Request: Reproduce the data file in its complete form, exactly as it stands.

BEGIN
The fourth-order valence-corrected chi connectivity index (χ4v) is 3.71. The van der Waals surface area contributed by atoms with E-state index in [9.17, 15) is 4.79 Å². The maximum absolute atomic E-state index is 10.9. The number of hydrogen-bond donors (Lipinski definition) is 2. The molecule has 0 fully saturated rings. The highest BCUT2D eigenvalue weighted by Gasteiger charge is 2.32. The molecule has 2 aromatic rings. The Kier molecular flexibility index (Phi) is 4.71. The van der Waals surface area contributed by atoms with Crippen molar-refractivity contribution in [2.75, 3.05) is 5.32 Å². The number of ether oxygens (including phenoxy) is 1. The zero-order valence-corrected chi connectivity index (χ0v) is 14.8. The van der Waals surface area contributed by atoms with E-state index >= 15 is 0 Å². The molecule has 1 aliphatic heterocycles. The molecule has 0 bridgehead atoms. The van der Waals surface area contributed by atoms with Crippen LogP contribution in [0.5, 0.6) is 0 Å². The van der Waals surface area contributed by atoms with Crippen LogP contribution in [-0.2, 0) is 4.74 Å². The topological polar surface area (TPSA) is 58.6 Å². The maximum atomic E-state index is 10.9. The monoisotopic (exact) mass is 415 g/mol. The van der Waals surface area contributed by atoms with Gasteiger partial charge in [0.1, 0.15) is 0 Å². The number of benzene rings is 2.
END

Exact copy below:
The fourth-order valence-corrected chi connectivity index (χ4v) is 3.71. The van der Waals surface area contributed by atoms with E-state index in [9.17, 15) is 4.79 Å². The maximum absolute atomic E-state index is 10.9. The number of hydrogen-bond donors (Lipinski definition) is 2. The molecule has 0 fully saturated rings. The highest BCUT2D eigenvalue weighted by Gasteiger charge is 2.32. The molecule has 2 aromatic rings. The Kier molecular flexibility index (Phi) is 4.71. The van der Waals surface area contributed by atoms with Crippen molar-refractivity contribution in [2.75, 3.05) is 5.32 Å². The number of ether oxygens (including phenoxy) is 1. The zero-order valence-corrected chi connectivity index (χ0v) is 14.8. The van der Waals surface area contributed by atoms with E-state index >= 15 is 0 Å². The molecule has 1 aliphatic heterocycles. The molecule has 0 bridgehead atoms. The van der Waals surface area contributed by atoms with Crippen LogP contribution in [0.5, 0.6) is 0 Å². The van der Waals surface area contributed by atoms with Crippen LogP contribution in [-0.2, 0) is 4.74 Å². The topological polar surface area (TPSA) is 58.6 Å². The maximum atomic E-state index is 10.9. The monoisotopic (exact) mass is 415 g/mol. The van der Waals surface area contributed by atoms with Gasteiger partial charge in [0.1, 0.15) is 0 Å². The number of benzene rings is 2.